The tourists also focused on aspects of favelas that need to be improved and that differences between favelas exist as well. These remarks suggest that the tours do not glamorize or romanticize favelas but provide information reflecting ‘both sides of the coin.’ Dutch tourist Roy reflected: “I wouldn’t say they are better off than I thought at first, obviously they have more difficult conditions. But there are a lot of positives that I didn’t imagine before. Although you do know crime occurs at times I get an overall positive feeling from the people living there.”
Some of the most significant reflections were expressed by a Brazilian couple from São Paulo, two of the few Brazilians encountered on the tours studied for this research. For Flávio, “the tour changed the way we see the favelas and Brazil. One of the things that impressed us most was hearing from our guide that many people actually stay in the favela and never leave because they have everything there. It seems they are an invisible part of the city and country and none of the proposals we have in our politics today include a long-term plan for them. More than that, we could see that despite the problems and issues they have there, we could find great people, willing to help one another.”
Before and after in words
The tourists were also asked to sum up the favela in three to five words, both before they entered a favela for the first time and after a tour.
The word cloud above with their pre-tour responses shows significant differences from the word cloud below with their post-tour responses. Interestingly, although their answers about how their perceptions had changed included both negative and positive aspects of the favelas, this word exercise primarily shifted from words reflecting criminality and danger towards words that highlight positive aspects of favelas, with a few exceptions including “poverty,” “surviving,” and “primitive.”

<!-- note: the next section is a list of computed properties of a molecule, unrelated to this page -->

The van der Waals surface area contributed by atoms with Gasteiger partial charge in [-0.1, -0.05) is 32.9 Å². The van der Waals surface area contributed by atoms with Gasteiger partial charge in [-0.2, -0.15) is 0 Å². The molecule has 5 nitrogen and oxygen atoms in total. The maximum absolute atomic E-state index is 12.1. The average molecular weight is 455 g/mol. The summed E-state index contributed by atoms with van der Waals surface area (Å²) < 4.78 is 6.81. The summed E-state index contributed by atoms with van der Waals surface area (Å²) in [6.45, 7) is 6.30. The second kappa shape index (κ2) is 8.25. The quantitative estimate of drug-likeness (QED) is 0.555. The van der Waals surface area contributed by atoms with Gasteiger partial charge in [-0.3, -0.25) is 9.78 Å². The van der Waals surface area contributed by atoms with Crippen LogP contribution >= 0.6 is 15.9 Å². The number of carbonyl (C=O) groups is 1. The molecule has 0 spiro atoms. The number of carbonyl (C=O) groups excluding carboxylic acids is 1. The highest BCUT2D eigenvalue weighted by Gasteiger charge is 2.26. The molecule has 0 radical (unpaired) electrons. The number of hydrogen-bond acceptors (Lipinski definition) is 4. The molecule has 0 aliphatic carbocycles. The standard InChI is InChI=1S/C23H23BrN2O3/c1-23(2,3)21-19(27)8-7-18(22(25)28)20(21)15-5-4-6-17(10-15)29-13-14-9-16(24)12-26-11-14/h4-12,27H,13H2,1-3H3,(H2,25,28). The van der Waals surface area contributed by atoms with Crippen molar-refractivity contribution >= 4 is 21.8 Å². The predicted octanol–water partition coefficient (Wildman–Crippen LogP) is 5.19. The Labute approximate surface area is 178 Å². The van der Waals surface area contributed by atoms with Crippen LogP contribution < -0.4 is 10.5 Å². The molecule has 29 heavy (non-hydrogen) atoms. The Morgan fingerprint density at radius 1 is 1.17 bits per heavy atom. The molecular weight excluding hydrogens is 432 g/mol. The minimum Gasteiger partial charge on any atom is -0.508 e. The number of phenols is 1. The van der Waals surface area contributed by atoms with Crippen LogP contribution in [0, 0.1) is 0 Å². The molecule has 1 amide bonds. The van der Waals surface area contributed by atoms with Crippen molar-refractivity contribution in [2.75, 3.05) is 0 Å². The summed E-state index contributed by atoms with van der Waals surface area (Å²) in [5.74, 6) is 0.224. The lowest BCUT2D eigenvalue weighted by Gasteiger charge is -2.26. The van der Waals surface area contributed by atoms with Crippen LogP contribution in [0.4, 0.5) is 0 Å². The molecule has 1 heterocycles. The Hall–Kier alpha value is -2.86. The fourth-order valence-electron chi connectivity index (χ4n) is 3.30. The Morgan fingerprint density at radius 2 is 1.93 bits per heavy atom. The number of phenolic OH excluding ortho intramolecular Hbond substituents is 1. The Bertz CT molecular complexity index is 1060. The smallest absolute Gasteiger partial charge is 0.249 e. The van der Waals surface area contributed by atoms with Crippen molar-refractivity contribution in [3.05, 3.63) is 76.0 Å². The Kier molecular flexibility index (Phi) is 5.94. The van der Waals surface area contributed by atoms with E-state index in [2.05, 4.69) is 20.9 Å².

For those who have never been in a favela, films can shape people’s way of thinking about these places, reinforce existing stereotypes, and cause the favela to be stigmatized on a global level. Although traditional news media play an important role in shaping perceptions held by foreigners and Brazilian residents of the asfalto (formal city), the films provide a more detailed image of the favela that people use to define their perceptions.
Community-based tours are an opportunity to deconstruct these images, especially in the minds of those who have never entered a favela before. From perceptions closely connected to news and film images, the perceptions of tourists interviewed after their tour featured more nuanced opinions in which positive aspects of the favela became salient while issues were still acknowledged.
The deconstruction of stigmas and building of global awareness of favelas can be seen as a fundamental first step in changing the landscape of neglect and police repression that has characterized policies towards these communities. “This kind of coverage is used to affirm certain policies of the state towards us,” community journalist Thais Cavalcanti told radio show On The Media last year. Perhaps we should all be reading beyond sensationalist coverage and films, and take a look for ourselves.
This is the fourth article in a four-part series on the social construction of favelas and the potential of favela tourism to break down negative stereotypes.
Phie van Rompu, M.A., graduated in Global Criminology at Utrecht University in the Netherlands. She researches state-organized crime, (de)criminalization, resistance and drug-related issues. This RioOnWatch series is based on her Masters research.
*Some names have been changed.